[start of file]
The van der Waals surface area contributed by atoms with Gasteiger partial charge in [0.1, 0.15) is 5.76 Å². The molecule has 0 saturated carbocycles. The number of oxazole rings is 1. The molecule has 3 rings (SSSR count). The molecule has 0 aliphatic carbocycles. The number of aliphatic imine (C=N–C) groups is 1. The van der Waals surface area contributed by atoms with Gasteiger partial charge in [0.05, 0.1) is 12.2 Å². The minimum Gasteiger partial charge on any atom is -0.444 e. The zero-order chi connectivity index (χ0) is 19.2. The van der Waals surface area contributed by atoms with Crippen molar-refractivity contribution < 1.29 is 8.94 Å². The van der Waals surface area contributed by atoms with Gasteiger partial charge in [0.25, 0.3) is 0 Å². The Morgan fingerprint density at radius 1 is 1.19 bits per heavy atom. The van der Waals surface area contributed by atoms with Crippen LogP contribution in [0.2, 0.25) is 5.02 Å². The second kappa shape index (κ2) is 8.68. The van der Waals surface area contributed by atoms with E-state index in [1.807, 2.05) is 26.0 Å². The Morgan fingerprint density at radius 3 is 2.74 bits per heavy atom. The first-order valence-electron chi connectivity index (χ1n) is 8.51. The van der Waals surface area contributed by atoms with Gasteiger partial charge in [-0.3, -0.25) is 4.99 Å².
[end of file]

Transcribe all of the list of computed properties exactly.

The van der Waals surface area contributed by atoms with Gasteiger partial charge in [0.1, 0.15) is 5.76 Å². The molecule has 0 saturated carbocycles. The number of oxazole rings is 1. The molecule has 3 rings (SSSR count). The molecule has 0 aliphatic carbocycles. The number of aliphatic imine (C=N–C) groups is 1. The van der Waals surface area contributed by atoms with Gasteiger partial charge in [0.05, 0.1) is 12.2 Å². The minimum Gasteiger partial charge on any atom is -0.444 e. The zero-order chi connectivity index (χ0) is 19.2. The van der Waals surface area contributed by atoms with Crippen molar-refractivity contribution < 1.29 is 8.94 Å². The van der Waals surface area contributed by atoms with Gasteiger partial charge in [0.25, 0.3) is 0 Å². The Morgan fingerprint density at radius 1 is 1.19 bits per heavy atom. The van der Waals surface area contributed by atoms with Crippen LogP contribution in [0.2, 0.25) is 5.02 Å². The second kappa shape index (κ2) is 8.68. The van der Waals surface area contributed by atoms with E-state index in [1.807, 2.05) is 26.0 Å². The Morgan fingerprint density at radius 3 is 2.74 bits per heavy atom. The first-order valence-electron chi connectivity index (χ1n) is 8.51. The van der Waals surface area contributed by atoms with Gasteiger partial charge in [-0.3, -0.25) is 4.99 Å².